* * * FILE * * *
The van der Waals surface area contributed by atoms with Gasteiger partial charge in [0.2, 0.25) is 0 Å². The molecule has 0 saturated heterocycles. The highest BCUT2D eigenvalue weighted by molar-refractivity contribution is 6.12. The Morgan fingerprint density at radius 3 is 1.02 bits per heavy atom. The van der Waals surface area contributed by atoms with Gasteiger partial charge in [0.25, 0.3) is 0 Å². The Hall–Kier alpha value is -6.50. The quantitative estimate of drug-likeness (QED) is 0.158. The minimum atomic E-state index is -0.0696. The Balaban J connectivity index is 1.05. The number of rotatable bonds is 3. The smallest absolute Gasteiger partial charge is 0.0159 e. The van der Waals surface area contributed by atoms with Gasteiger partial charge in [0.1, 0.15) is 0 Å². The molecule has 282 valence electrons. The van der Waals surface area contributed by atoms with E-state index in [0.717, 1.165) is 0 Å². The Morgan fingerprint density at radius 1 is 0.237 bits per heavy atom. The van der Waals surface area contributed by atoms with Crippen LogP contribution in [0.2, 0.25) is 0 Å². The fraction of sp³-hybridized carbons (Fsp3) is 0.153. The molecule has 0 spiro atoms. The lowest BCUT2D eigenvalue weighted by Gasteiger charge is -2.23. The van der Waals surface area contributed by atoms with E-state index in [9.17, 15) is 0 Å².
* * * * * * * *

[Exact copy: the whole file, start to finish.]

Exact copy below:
The van der Waals surface area contributed by atoms with Gasteiger partial charge in [0.2, 0.25) is 0 Å². The molecule has 0 saturated heterocycles. The highest BCUT2D eigenvalue weighted by molar-refractivity contribution is 6.12. The Morgan fingerprint density at radius 3 is 1.02 bits per heavy atom. The van der Waals surface area contributed by atoms with Gasteiger partial charge in [0.25, 0.3) is 0 Å². The Hall–Kier alpha value is -6.50. The quantitative estimate of drug-likeness (QED) is 0.158. The minimum atomic E-state index is -0.0696. The Balaban J connectivity index is 1.05. The number of rotatable bonds is 3. The smallest absolute Gasteiger partial charge is 0.0159 e. The van der Waals surface area contributed by atoms with Gasteiger partial charge in [0.1, 0.15) is 0 Å². The molecule has 282 valence electrons. The van der Waals surface area contributed by atoms with E-state index in [0.717, 1.165) is 0 Å². The Morgan fingerprint density at radius 1 is 0.237 bits per heavy atom. The van der Waals surface area contributed by atoms with Crippen LogP contribution in [0.2, 0.25) is 0 Å². The fraction of sp³-hybridized carbons (Fsp3) is 0.153. The molecule has 0 spiro atoms. The lowest BCUT2D eigenvalue weighted by Gasteiger charge is -2.23. The van der Waals surface area contributed by atoms with E-state index in [9.17, 15) is 0 Å².